My next Isle of Skye photography retreat will be May 26 - June 1, 2019. I have decided to keep the number of attendees to a maximum of five. Please contact me if you are interested in joining me.
The Grim Reaper - Labor Day Weekend: Critical Distance Blog Post by Mark Maio
"The Grim Reaper - Labor Day Weekend"
© Mark Maio
Five years ago, my brother and sister-in-law moved from the metro Atlanta area to an older home on a country road just outside of Eatonton, Georgia.
Ever since my first visit to their new place, I had noticed a very large metal cross nailed to a huge tree just down the road from their house. Like the many roadside memorials I've driven by over the years, I wondered who was memorialized and what circumstances converged to end life at this particular spot.
The cross itself faces east, and on previous trips to Eatonton we had always driven by in the afternoon, so I never had an opportunity to photograph the cross when it was illuminated by the sun. Recently, however, we stayed over night. I was able to get to the tree and cross in the early morning, just after the sun crested the trees that stand to the east.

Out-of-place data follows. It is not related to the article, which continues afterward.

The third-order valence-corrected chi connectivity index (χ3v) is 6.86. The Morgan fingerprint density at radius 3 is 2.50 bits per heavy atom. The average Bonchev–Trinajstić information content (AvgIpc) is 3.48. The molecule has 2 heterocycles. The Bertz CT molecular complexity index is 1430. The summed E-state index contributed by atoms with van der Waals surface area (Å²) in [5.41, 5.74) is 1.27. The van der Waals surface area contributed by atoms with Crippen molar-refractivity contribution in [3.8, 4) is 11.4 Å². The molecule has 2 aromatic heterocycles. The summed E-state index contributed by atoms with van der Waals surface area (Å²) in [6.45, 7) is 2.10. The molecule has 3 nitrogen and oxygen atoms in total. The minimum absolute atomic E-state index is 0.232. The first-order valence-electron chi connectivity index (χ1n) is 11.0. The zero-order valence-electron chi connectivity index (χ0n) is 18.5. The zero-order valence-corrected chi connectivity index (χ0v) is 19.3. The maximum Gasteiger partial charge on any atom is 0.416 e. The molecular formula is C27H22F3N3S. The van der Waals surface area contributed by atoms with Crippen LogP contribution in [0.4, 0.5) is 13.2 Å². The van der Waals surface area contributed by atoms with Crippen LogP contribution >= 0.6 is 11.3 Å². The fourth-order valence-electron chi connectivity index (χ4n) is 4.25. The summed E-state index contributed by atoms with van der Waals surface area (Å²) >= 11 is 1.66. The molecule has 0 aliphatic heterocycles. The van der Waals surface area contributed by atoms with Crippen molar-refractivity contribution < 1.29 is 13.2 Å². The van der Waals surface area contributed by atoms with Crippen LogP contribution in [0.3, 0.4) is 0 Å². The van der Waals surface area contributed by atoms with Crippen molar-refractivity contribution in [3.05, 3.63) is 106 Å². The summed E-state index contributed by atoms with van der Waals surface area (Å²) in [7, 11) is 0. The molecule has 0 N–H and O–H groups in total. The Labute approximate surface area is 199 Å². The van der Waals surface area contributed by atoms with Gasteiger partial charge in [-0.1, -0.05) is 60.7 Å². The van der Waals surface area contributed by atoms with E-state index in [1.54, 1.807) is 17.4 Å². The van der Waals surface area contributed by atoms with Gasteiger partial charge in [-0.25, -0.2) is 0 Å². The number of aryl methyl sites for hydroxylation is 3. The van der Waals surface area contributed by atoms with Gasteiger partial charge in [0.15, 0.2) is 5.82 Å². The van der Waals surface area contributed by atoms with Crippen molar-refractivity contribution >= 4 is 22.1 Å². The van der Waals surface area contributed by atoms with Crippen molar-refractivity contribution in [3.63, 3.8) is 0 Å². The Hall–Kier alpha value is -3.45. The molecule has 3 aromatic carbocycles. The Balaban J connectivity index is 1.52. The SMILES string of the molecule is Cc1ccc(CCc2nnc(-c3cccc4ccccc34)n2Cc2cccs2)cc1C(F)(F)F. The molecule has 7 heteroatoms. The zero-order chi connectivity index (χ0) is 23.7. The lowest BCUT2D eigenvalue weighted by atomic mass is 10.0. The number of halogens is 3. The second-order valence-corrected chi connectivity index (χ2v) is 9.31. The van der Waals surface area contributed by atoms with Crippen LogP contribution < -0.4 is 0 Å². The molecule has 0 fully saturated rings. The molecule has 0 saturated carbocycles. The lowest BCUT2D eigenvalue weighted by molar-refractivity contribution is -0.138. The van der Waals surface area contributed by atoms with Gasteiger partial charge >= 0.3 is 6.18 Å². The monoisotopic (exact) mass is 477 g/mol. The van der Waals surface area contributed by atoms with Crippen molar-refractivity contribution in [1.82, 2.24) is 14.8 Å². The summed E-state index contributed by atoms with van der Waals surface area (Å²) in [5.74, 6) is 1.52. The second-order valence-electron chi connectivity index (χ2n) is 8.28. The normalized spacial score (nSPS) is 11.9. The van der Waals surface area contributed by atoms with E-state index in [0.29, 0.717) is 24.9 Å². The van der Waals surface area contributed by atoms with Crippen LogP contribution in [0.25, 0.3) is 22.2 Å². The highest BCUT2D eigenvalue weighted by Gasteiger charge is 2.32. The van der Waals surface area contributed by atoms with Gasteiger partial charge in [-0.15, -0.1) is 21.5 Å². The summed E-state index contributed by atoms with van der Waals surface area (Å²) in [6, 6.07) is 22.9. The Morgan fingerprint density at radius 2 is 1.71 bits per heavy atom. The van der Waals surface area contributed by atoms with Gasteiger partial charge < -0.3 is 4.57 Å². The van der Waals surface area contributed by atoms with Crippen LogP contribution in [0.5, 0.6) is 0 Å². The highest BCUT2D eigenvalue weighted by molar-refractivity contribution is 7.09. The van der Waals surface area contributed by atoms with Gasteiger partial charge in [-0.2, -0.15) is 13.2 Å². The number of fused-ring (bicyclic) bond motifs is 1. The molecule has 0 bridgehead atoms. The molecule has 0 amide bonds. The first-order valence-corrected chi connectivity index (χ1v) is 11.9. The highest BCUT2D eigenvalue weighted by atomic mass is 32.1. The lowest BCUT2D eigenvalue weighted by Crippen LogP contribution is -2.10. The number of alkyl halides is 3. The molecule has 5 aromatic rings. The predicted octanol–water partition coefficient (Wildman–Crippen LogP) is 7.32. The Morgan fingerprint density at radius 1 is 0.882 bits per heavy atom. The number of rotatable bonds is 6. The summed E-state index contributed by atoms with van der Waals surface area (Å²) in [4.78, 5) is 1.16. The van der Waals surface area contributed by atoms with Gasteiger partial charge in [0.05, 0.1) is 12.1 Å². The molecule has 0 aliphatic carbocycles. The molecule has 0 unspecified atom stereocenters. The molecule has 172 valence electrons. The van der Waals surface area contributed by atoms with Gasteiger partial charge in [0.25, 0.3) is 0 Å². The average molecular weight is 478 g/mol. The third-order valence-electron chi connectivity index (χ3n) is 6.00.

Walking up to the tree, I experimented with various angles and compositions. I wanted to show the sun reflecting off the metal which, depending on my angle of view, almost glowed. I made a number of exposures, moving to the left, right, up and down, none of which "felt" like what I wanted to convey.
As my wife and brother and sister-in-law waited in the car, I had that all too familiar feeling most photographers experience of hurrying to keep them from waiting too long. This in spite of the fact that they were there to spend the morning with me driving around and photographing - they weren't rushing me at all. Some habits are hard to break.